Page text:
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Well, but after all, who is this flatterer then, whom we ought so industriously to avoid?

I answer: He who neither professes nor seems to flatter; who never haunts your kitchen, is never observed to watch the dial that he may nick your supper-time; who won't drink to excess, but will keep his brains about him; who is prying and inquisitive, would mix in your business, and wind himself into your secrets: in short, he who acts the friend, not with the air of a comedian or a satirist, but with the port and gravity of a tragedian. For, as Plato says, It is the height of injustice to appear just and be really a knave. So are we to look upon those flatterers as most dangerous who walk not barefaced but in disguise, who make no sport but mind their. business; for these often personate the true and sincere friend so exactly, that it is enough to make him fall under the like suspicion of a cheat, unless we be extremely curious in remarking the difference betwixt them. It is storied of Gobryas (one of the Persian nobility, who joined with Darius against the Magi), that he pursued one of them into a dark room, and there fell upon him; during the scuffle Darius came in and drew upon the enemy, but durst not push at him, lest perhaps he might wound his confederate Gobryas with the thrust; whereupon Gobryas bade him, rather than fail, run both through together. But since we can by no means admit of that vulgar saying, Let my friend perish, so my enemy perish with him, but had rather still endeavor at the discovery of a parasite from a friend, notwithstanding the nearness of the resemblance, we ought to use our utmost care, lest at any time we indifferently reject the good with the bad, or unadvisedly retain the bad with the good, the friend and flatterer [p. 105] together. For as those wild grains which usually grow up with wheat, and are of the same figure and bigness with it, are not easily winnowed from it,—for they either cannot pass through the holes of the sieve, if narrow, or pass together with the wheat, if larger,—so is it infinitely difficult to distinguish flattery from friendship, because the one so exquisitely mixes with all the passions, humors, interests, and inclinations of the other.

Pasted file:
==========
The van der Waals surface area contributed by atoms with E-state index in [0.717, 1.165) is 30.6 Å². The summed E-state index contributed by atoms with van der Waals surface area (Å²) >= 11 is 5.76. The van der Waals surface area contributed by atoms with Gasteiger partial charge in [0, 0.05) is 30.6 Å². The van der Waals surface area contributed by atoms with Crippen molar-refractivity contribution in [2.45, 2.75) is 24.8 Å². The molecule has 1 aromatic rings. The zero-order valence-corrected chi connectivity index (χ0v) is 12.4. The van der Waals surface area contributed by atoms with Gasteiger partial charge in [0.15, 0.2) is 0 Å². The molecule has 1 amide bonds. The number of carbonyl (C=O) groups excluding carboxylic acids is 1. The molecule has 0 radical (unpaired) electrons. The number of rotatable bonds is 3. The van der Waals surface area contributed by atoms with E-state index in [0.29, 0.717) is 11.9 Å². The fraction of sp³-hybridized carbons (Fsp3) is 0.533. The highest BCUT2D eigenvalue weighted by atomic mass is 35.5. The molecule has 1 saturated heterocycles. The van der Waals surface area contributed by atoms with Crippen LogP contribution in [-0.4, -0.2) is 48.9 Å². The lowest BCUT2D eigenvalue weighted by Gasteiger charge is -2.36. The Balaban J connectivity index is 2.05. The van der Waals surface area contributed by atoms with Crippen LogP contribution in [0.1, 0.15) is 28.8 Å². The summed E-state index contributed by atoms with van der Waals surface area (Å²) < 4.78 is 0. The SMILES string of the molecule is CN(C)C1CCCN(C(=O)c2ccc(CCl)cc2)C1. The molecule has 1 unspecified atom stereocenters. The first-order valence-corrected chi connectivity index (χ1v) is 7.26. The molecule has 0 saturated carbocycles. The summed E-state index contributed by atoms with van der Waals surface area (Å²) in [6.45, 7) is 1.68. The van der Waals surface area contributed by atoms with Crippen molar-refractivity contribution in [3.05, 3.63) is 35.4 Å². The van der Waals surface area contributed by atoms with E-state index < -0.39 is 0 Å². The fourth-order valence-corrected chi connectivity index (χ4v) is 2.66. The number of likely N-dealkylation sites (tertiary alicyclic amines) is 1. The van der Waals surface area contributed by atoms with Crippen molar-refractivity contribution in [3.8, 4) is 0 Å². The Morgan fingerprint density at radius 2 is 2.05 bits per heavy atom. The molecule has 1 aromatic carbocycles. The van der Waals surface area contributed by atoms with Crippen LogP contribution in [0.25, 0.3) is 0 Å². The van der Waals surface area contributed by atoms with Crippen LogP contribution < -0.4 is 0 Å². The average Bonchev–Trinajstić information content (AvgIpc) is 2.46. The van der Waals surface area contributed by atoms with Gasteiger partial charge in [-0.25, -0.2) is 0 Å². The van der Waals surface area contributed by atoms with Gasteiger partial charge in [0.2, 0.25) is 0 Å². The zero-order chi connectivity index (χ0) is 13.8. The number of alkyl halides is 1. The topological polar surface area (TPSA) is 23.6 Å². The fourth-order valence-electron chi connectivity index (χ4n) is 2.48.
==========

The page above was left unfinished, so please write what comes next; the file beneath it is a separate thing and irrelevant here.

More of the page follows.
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load focus English (Frank Cole Babbitt, 1927)
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